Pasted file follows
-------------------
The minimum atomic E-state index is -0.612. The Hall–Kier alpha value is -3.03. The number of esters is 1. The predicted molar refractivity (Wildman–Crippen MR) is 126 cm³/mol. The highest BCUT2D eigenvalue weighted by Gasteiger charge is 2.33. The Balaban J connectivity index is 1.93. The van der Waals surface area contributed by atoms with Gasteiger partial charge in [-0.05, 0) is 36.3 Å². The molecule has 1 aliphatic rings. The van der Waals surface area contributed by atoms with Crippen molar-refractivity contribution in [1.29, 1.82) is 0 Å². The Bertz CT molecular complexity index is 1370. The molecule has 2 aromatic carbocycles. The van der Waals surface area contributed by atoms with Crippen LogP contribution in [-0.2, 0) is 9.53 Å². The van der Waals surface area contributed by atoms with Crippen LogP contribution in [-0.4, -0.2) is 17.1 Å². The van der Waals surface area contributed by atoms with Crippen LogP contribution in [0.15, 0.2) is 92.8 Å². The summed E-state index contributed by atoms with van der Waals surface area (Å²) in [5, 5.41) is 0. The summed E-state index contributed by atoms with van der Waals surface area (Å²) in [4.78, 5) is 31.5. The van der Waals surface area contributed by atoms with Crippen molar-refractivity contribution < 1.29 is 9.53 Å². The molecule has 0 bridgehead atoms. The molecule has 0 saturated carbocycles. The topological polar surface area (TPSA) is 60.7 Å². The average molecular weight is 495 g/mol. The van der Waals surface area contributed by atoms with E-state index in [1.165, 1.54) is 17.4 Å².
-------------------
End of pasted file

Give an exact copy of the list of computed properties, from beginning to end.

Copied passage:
The minimum atomic E-state index is -0.612. The Hall–Kier alpha value is -3.03. The number of esters is 1. The predicted molar refractivity (Wildman–Crippen MR) is 126 cm³/mol. The highest BCUT2D eigenvalue weighted by Gasteiger charge is 2.33. The Balaban J connectivity index is 1.93. The van der Waals surface area contributed by atoms with Gasteiger partial charge in [-0.05, 0) is 36.3 Å². The molecule has 1 aliphatic rings. The van der Waals surface area contributed by atoms with Crippen molar-refractivity contribution in [1.29, 1.82) is 0 Å². The Bertz CT molecular complexity index is 1370. The molecule has 2 aromatic carbocycles. The van der Waals surface area contributed by atoms with Crippen LogP contribution in [-0.2, 0) is 9.53 Å². The van der Waals surface area contributed by atoms with Crippen LogP contribution in [-0.4, -0.2) is 17.1 Å². The van der Waals surface area contributed by atoms with Crippen LogP contribution in [0.15, 0.2) is 92.8 Å². The summed E-state index contributed by atoms with van der Waals surface area (Å²) in [5, 5.41) is 0. The summed E-state index contributed by atoms with van der Waals surface area (Å²) in [4.78, 5) is 31.5. The van der Waals surface area contributed by atoms with Crippen molar-refractivity contribution < 1.29 is 9.53 Å². The molecule has 0 bridgehead atoms. The molecule has 0 saturated carbocycles. The topological polar surface area (TPSA) is 60.7 Å². The average molecular weight is 495 g/mol. The van der Waals surface area contributed by atoms with E-state index in [1.165, 1.54) is 17.4 Å².